When a new volunteer joins a project, project managers receive an e-mail notification letting them know there’s a new member on the project. The initial role of the volunteer is "observer," and the new volunteer usually waits for some direction from the product manager. During this waiting period, observers usually
- are not aware that they can get involved in the project.
- are not aware of the opportunities to get involved.
- hesitate to get in touch with project leads because they don’t think their skills would be useful to the project.
Although observers do have more permissions -- they can view and comment on issues in JIRA, as well as download source code from Subversion -- volunteers are generally unaware of these autoprovisioned rights, and they tend to wait until invited to act. This period of waiting can extend indefinitely until the project manager reaches out to the observer with a welcome e-mail. Since many observers are too shy to reach out and make contact, it’s essential that product managers reach out and make first contact. Here are four guidelines for effectively welcoming and engaging new volunteers.
1. Respond promptly
The first step in writing an effective welcome e-mail is to respond promptly. Within a day of receiving the notification that someone joined your project, respond to the new volunteer. The more time you wait to respond, the more likely it is for volunteers to believe their efforts aren’t needed.
2. Get to know the volunteer
Once you initiate a dialogue with a volunteer, find out his or her background and skill level. A huge challenge in organizing volunteers is matching skillsets to tasks. If the volunteer doesn’t have the skills to complete a task, he or she won’t complete it. If the volunteer is overqualified for a task, it might not engage the volunteer. To understand the volunteer’s background and skillset, ask questions in your welcome e-mail such as the following:
- Can you introduce yourself a little to me?
- What’s your background and skill level in X?
- Have you ever done X before? If so, can you tell me about it?
With these questions, try to determine the volunteer’s skill level so that you can align them with the right project tasks.
3. Extend a personal invitation to act
After you get to know the volunteer better, extend a personal invitation to the volunteer to do something. For example, you could ask the volunteer to do the following:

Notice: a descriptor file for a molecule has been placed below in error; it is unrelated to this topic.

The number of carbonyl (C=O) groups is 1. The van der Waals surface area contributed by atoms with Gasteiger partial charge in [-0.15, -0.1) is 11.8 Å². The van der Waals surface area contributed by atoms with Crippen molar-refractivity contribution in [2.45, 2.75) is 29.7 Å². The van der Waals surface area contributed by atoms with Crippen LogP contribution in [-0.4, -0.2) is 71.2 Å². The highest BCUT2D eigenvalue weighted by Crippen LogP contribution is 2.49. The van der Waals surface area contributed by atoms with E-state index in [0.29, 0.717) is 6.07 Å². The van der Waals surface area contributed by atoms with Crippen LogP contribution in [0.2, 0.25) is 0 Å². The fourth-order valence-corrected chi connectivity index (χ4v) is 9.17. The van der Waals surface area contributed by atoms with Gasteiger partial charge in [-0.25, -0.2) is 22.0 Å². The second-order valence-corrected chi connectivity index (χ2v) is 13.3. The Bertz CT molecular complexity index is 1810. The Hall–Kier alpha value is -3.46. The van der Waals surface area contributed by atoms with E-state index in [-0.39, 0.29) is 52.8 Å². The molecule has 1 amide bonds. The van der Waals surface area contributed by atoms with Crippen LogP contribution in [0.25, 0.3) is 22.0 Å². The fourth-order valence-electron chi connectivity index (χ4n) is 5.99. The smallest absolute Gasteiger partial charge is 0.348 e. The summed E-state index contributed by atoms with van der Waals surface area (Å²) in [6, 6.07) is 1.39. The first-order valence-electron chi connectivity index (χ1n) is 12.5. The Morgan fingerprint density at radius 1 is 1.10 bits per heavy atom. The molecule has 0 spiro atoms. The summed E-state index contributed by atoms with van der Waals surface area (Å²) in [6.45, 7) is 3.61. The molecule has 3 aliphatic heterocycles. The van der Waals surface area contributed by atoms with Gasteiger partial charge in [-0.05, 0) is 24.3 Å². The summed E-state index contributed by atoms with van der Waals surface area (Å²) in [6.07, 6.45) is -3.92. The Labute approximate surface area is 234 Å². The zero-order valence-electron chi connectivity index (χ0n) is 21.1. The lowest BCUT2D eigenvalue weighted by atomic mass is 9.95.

- Tackle a specific task in JIRA
- Write an article for the wiki
- Provide e-mail support
- Critique a prototype
The key is to make this a personal invitation. If you simply say, check out the list of tasks in JIRA, most likely the volunteer won’t entirely understand what you want him or her to do. Invitations that are focused on a specific task are much more likely to be completed.
4. Establish a timeline for completion
Once the volunteer feels good about a task he or she agreed to complete, establish a timeline for it. Before you end the conversation, ask questions such as the following:
- Given your schedule, what timeline do you think would be feasible for you to complete this?
- So that I can keep organized, can you estimate when you think you’ll finish this task?
Make a note of this date and follow up with the volunteer on this date. After the volunteer finishes the task, thank the volunteer for their time and extend a new task.
The initial contact with the volunteer is crucial to establishing a pattern of engagement. All too often new volunteers are ignored, they wait indefinitely for invitations to act, and project managers become frustrated that tasks aren’t being completed. Implementing these four principles as you welcome and engage volunteers on your projects will lead to more productivity in your project as well as a better experience for the user.
Note: This article lives permanently on the LDSTech Project wiki. Visit the Welcoming and engaging new volunteers wiki page to make updates and other additions.